COVID-19 positive families at the centre of the latest outbreak are anxious but getting better as they quarantine at Jet Park, says a woman who's been supporting them.
The Fono health and social services centre has been checking in daily with the 11 infected people and four close contacts at the Jet Park.
Whānau Ora manager Europa Kupu said most had dwindling symptoms but there were other anxieties - often to do with money, jobs or making sure families not in the Jet Park were ok.
The team started by offering most a food parcel.
"We usually do the drop off at the front. There's usually the security there and they just take it through to the families," she said.
They then helped with advice and other support for finances, welfare or keeping an eye on family members at home.
The Fono, along with South Seas Healthcare, was also helping some of the thousands of people isolating in the community.
The Ministry of Health has asked every Papatoetoe High School family to isolate at home for two weeks, as well as customers at Kmart Botany and some other locations of interest.
South Seas Healthcare chief executive Lemalu Silao Vaisola-Sefo said a lot of its focus was on the school community.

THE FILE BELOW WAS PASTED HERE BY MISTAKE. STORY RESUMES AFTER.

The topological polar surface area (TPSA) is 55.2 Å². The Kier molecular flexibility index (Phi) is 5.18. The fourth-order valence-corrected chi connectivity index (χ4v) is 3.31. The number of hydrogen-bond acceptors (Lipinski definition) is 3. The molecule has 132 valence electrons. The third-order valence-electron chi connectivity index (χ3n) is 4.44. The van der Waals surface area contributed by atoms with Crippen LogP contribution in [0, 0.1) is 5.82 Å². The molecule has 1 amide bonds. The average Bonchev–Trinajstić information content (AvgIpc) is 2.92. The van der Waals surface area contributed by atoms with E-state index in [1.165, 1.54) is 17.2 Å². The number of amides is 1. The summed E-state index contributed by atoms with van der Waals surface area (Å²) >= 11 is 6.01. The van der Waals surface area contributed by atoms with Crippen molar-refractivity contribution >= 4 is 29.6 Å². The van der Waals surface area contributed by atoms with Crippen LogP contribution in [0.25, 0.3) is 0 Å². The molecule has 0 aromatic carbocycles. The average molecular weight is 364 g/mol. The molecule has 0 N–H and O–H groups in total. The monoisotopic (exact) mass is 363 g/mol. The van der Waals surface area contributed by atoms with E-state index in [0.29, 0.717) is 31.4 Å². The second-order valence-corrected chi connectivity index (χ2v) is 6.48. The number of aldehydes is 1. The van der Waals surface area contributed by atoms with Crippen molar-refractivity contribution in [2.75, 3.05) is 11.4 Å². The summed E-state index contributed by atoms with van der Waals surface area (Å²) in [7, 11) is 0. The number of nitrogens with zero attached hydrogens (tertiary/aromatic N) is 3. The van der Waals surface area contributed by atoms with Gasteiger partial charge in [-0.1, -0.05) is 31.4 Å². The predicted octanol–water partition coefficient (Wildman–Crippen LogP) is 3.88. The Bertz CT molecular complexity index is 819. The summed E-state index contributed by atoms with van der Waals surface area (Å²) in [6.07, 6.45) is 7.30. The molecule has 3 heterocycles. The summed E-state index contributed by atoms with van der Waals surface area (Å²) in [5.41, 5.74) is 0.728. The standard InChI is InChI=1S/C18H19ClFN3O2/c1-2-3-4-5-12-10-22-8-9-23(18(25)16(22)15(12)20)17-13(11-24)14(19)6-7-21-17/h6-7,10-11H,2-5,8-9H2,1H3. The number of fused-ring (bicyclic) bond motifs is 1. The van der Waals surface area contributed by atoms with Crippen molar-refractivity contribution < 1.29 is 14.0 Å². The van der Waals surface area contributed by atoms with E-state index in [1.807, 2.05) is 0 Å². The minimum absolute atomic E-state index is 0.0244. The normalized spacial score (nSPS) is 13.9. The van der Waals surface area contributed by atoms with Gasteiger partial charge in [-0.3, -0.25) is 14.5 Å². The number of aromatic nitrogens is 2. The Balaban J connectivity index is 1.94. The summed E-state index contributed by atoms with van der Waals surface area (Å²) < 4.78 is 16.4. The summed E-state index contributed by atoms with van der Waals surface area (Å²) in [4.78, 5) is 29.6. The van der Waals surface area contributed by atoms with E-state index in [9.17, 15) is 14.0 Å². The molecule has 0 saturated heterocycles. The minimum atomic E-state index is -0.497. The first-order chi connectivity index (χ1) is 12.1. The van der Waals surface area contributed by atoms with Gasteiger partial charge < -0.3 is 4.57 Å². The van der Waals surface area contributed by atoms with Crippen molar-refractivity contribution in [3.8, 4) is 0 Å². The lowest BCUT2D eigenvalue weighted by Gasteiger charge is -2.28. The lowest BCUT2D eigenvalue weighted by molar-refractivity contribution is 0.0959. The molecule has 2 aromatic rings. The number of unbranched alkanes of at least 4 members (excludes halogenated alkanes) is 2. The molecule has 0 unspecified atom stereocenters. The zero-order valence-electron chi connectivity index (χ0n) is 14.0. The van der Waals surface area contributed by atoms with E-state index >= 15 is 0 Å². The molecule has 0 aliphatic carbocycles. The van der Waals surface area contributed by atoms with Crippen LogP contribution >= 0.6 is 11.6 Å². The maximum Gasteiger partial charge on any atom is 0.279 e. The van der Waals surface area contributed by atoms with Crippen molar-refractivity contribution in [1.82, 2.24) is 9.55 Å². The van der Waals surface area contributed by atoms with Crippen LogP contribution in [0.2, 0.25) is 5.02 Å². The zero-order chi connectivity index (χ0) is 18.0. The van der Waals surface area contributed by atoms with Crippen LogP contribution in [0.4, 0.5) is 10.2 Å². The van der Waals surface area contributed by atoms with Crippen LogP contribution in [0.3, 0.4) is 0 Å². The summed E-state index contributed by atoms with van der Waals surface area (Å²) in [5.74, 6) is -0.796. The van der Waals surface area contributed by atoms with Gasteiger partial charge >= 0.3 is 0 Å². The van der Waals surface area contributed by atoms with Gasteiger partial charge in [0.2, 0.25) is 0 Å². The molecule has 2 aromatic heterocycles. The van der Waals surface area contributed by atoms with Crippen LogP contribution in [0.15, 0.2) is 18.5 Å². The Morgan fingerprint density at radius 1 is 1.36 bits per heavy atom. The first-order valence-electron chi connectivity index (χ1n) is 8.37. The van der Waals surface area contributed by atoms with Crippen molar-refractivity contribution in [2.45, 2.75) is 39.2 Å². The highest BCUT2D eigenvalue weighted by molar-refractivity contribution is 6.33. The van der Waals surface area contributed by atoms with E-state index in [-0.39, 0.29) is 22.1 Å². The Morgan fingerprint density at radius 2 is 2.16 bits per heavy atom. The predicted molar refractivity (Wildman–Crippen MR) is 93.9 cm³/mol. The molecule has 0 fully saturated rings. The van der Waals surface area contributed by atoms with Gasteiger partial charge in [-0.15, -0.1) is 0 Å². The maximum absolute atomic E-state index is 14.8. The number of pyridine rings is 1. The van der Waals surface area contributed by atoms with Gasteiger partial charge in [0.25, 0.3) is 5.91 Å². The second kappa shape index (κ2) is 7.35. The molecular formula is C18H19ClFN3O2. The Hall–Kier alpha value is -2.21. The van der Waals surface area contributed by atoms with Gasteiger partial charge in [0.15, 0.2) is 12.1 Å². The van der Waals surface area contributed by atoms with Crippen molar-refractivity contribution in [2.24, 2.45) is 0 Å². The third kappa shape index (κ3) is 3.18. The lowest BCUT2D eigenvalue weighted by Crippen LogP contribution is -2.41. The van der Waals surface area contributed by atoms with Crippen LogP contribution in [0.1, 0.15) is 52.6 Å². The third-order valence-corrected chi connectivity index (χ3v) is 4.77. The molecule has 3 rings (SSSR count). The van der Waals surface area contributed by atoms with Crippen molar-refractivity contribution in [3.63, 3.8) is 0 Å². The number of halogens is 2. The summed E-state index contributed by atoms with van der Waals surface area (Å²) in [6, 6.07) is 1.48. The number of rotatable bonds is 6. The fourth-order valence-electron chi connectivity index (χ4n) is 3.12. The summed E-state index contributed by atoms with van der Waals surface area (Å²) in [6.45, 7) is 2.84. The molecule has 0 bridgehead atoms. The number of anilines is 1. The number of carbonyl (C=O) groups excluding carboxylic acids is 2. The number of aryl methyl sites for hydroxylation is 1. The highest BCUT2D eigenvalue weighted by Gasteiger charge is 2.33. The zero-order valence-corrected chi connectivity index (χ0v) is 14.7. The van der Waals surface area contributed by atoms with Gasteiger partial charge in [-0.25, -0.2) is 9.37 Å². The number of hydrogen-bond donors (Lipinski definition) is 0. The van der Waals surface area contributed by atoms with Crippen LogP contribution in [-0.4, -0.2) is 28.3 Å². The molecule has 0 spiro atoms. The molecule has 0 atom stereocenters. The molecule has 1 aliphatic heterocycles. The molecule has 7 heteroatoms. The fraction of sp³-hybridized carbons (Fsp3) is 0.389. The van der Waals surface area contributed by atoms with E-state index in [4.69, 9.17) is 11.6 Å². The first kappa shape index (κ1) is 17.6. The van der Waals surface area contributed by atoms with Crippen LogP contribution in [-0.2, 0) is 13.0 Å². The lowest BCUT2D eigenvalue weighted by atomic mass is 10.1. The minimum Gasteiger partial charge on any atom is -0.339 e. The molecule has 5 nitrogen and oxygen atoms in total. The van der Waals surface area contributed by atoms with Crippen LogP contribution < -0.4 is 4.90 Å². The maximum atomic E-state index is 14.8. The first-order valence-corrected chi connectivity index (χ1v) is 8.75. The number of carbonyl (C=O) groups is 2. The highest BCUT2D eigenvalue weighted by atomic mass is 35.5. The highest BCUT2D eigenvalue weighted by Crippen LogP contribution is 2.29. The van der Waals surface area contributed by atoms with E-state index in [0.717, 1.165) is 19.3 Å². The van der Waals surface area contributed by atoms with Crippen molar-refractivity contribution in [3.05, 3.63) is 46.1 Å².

"The anxiety level among the families, it's got nothing to do with swabbing or COVID. It's got something to do with the kids not going to school now - how's that going to impact on their education, and self-isolating at home, in terms of employment," he said.
Ashwin Kumar was isolating with his wife and three children, the youngest of whom is at Papatoetoe High School.
When they were told to go back into isolation on Tuesday, they did not have ready money or easy access to food, he said.
He called South Seas Healthcare for advice.
"They said don't you worry, just stay home, keep calm and we are on our way to help you. And they were there, they dropped a food parcel and, oh, it was such a relief," he said.
Isolation was difficult his children are well and his son had tested negative twice.
He was grateful for the support and kind people, he said.
Both the Fono and South Seas were helping people to navigate the access the support they were entitled to from WINZ and other services quickly.
It was early days, but demand was growing as people realised the challenges ahead.
Vaisola-Sefo said the ripples went much wider, with extended families worrying about those self-isolating
Kupu said the Fono was helping about 50 families, some of whom were casual workers or not in traditional employment so did not have sick leave or easy access to help.
Others were seeking advice on what type of contact they were and what they needed to do.
"They're not aware of what's happening and what sort of support is out there so we do a lot of reassurance and pastoral care for these families to make sure we provide reassurance and the right sort of care for them," she said.